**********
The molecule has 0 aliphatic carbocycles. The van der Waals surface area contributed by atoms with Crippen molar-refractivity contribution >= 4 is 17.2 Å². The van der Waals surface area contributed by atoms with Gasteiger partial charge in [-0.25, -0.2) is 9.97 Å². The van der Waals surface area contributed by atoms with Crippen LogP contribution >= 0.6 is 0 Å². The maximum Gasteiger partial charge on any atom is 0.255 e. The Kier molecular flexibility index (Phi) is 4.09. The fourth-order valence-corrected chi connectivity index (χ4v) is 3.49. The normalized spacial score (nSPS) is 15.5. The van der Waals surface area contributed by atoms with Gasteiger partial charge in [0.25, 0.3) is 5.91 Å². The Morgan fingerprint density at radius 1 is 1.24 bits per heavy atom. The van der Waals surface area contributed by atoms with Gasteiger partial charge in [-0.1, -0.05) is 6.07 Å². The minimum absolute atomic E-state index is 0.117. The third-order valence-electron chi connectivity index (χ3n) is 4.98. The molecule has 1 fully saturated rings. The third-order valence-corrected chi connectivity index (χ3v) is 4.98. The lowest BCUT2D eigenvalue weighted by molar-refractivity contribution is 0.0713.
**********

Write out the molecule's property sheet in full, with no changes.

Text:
The molecule has 0 aliphatic carbocycles. The van der Waals surface area contributed by atoms with Crippen molar-refractivity contribution >= 4 is 17.2 Å². The van der Waals surface area contributed by atoms with Gasteiger partial charge in [-0.25, -0.2) is 9.97 Å². The van der Waals surface area contributed by atoms with Crippen LogP contribution >= 0.6 is 0 Å². The maximum Gasteiger partial charge on any atom is 0.255 e. The Kier molecular flexibility index (Phi) is 4.09. The fourth-order valence-corrected chi connectivity index (χ4v) is 3.49. The normalized spacial score (nSPS) is 15.5. The van der Waals surface area contributed by atoms with Gasteiger partial charge in [0.25, 0.3) is 5.91 Å². The Morgan fingerprint density at radius 1 is 1.24 bits per heavy atom. The van der Waals surface area contributed by atoms with Gasteiger partial charge in [-0.1, -0.05) is 6.07 Å². The minimum absolute atomic E-state index is 0.117. The third-order valence-electron chi connectivity index (χ3n) is 4.98. The molecule has 1 fully saturated rings. The third-order valence-corrected chi connectivity index (χ3v) is 4.98. The lowest BCUT2D eigenvalue weighted by molar-refractivity contribution is 0.0713.